So let’s discuss momentum and passing a bit. As you guys can see, in my first race, I was bogged down a lot behind slower drivers and really clueless about what to do about it. I was braking super early and lifting and generally going 2-3 secs a lap slower than I’d like.
I have been watching the video of a really good driver and it appears they go about passing in a very aggressive way.
Once he gets momentum he keeps it. Two wheels on the grass? No problem, inside kamikaze, no problem. He gets around the slower driver usually without missing a beat.
Problem is, I’m not 14 and it looks insanely risky.
I get it that I have to capitalize on the speed I have and that slowing down is ultimately a bad thing. But, where to begin?
I am guessing a first start would be to not lift or brake early because someone is ahead of me. Maybe I should carry the speed right up to their butt and if possible, carry on and squeeze into a gap and trust that they will see me before they decide to turn in?
The only other alternative appears to be to match their speed, ride their tail, and hope they screw up. This is what I imagine it’s like with two drivers of the same pace, generally.
Is there a third option? One that doesn’t involve putting yourself and others at risk, but also not consigning yourself to a protracted game of wait for the mistake while the leaders get further and further ahead?
Fast kid for reference blowing by slower guys…
First pass 4:20, 6:02: 6:28, 8:00, 9:54 etc
Experience. Experience. Experience.
The way to aviod getting bogged down by super slow drivers is thinking where you are going to make your move well before it happens. If you can catch them you can pass them. You have to know where your spots are.
There’s always a degree of risk when passing that there could be contact, but it’s all confidence, which comes with experience. If the other driver sees you they can’t drive through you.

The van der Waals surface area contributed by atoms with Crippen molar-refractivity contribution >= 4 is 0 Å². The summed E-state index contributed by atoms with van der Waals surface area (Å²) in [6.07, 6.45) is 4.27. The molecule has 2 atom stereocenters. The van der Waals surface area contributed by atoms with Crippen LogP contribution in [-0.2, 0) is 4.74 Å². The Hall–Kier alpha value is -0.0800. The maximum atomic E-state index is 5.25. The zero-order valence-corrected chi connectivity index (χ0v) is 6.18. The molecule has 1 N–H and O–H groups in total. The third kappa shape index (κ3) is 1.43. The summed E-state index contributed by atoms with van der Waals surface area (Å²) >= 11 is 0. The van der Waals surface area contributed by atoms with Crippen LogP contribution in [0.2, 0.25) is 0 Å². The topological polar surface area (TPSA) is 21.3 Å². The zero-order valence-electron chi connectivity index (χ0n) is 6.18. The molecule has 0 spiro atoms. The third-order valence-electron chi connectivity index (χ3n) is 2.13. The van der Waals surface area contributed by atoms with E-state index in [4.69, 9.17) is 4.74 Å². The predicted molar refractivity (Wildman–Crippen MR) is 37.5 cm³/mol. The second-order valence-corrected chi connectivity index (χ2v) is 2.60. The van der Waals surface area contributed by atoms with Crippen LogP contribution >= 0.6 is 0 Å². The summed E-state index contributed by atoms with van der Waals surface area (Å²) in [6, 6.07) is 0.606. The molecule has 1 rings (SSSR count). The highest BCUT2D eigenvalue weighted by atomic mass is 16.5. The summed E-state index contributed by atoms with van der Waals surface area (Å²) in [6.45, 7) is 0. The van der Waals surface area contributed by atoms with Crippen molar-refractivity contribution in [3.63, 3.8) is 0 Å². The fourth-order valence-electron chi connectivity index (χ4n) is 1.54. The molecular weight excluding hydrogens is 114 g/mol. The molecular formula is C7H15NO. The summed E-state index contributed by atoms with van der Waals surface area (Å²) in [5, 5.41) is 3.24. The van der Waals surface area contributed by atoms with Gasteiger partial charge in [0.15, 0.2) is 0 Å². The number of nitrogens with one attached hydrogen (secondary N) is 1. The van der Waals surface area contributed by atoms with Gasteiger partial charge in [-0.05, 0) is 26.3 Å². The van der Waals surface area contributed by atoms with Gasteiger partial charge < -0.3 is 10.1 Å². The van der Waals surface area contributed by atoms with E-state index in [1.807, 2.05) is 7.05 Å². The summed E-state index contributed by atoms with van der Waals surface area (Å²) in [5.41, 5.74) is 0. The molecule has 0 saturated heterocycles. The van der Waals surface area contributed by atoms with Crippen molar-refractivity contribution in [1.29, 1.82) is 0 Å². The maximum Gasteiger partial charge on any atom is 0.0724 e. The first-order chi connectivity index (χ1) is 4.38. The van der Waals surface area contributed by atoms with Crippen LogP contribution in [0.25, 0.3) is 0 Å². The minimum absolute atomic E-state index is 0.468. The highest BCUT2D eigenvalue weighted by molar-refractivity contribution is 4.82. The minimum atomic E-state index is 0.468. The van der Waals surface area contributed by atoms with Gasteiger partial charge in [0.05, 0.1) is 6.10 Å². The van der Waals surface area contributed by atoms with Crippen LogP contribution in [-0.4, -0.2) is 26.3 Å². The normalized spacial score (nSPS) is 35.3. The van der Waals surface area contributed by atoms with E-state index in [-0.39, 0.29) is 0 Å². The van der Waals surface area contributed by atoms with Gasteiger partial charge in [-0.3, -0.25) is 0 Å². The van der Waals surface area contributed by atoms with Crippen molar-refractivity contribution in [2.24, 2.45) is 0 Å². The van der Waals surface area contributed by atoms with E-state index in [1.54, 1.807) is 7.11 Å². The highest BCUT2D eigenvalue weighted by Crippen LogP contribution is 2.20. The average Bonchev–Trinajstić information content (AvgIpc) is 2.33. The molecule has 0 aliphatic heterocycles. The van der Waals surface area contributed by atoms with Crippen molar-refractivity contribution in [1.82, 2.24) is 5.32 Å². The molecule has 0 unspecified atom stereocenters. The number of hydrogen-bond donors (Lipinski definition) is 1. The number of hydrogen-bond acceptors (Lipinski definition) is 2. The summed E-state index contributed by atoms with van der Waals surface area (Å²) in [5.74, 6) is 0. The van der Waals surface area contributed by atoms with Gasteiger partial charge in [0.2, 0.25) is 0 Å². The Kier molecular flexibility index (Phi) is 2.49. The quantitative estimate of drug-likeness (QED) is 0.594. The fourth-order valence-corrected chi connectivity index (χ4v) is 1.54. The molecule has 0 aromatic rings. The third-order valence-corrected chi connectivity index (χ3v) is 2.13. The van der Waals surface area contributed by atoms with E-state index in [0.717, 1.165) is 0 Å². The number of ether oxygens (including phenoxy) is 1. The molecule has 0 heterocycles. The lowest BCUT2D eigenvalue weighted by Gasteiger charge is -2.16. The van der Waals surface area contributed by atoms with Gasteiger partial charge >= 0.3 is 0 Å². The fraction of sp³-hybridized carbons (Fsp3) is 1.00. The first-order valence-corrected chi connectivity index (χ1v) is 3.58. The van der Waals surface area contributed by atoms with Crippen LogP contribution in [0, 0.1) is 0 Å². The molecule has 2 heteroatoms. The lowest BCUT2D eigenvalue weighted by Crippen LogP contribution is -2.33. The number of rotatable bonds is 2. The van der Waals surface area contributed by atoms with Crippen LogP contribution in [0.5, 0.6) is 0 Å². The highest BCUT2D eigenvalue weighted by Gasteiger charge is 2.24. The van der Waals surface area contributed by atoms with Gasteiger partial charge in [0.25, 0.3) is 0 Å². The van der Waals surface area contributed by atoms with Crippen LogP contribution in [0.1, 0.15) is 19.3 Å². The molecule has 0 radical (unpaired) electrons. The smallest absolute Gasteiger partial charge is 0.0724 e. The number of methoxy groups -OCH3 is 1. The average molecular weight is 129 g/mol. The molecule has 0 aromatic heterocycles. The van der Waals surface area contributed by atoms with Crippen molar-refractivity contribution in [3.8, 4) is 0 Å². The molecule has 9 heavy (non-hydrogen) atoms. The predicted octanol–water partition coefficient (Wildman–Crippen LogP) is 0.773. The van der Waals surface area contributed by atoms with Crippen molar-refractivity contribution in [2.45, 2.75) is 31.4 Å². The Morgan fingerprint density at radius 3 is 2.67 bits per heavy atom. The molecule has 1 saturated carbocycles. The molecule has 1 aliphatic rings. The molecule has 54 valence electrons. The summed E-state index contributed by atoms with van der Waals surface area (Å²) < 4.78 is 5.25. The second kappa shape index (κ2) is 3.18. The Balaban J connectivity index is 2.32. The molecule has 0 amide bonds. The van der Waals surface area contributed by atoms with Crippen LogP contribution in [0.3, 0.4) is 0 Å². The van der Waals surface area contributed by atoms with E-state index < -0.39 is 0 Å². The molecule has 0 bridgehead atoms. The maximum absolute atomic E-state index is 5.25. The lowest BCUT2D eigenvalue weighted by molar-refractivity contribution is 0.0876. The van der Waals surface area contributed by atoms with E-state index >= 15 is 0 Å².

Like Joey, said it just takes practice and experience to build the confidence to drive past someone.
A lot of people get hung up in their head about having to get by the other driver, but I always try to remind my drivers that you only need to get next to the other guy and beat him to the apex. For me at least, it feels much more achievable when you break it down like that, because all you have to do is brake 5 feet later and get into his peripheral vision and 9 times out of 10, the corner is yours.
Even when you’re dead even on lap time with another driver, there will be a point in the track where he is weaker than you and vice versa. At that point, it becomes a challenge of making sure you’re in the correct position to lunge when he’s weakest. It’s chess and a knife fight combined.
Don’t be afraid to screw up and rub pods a little. All of us have made accidental contact when learning to overtake, it’s the only way to find the limit.
Ok thanks for the input.
One of the frustrations I have is that in order to get alongside someone, I need momentum to do so. If I find myself braking or lifting as I approach someone into a corner (so as not to run into them) all I am doing is matching my speed to theirs and on corner exit, I have no oomph.
I guess what Joey is saying is that if I can see myself closing on a driver, maybe think ahead as to where I’m likely to cross paths with him and try to time that for corner exit or a straight as opposed to mid chicane. Maybe give up a bit of pace to set up for a fast exit and zoom alongside in a manageable bit of track?
Exactly, that sort of thinking is what we call “racecraft”.
For sure one of the more difficult things to learn. I am older and also new to karting and it about commitment to the overtake. Not easy thing to grasp when your also working on all the other skills. I struggle with it and it can be super frustrating.
It also crazy how some people have zero spatial awareness when they drive. Club racer hero ready to send you to the trees when your already fully committed!
Actually, that was one of the best pieces of advice about overtaking that I ever got.
“Pretend that the person in front of you is blind, and put your kart in a space where you can get by and they can’t touch you.”
That thinking has helped me make fewer low probability passes, because I look out if the person should be able to see me while I’m making the move.
That doesn’t mean that sometimes I don’t just throw it in and see if they turn anyway, that’s a tip that helped me.
Pretty sage advise. I know an F1 driver with a kart chassis brand that could have used it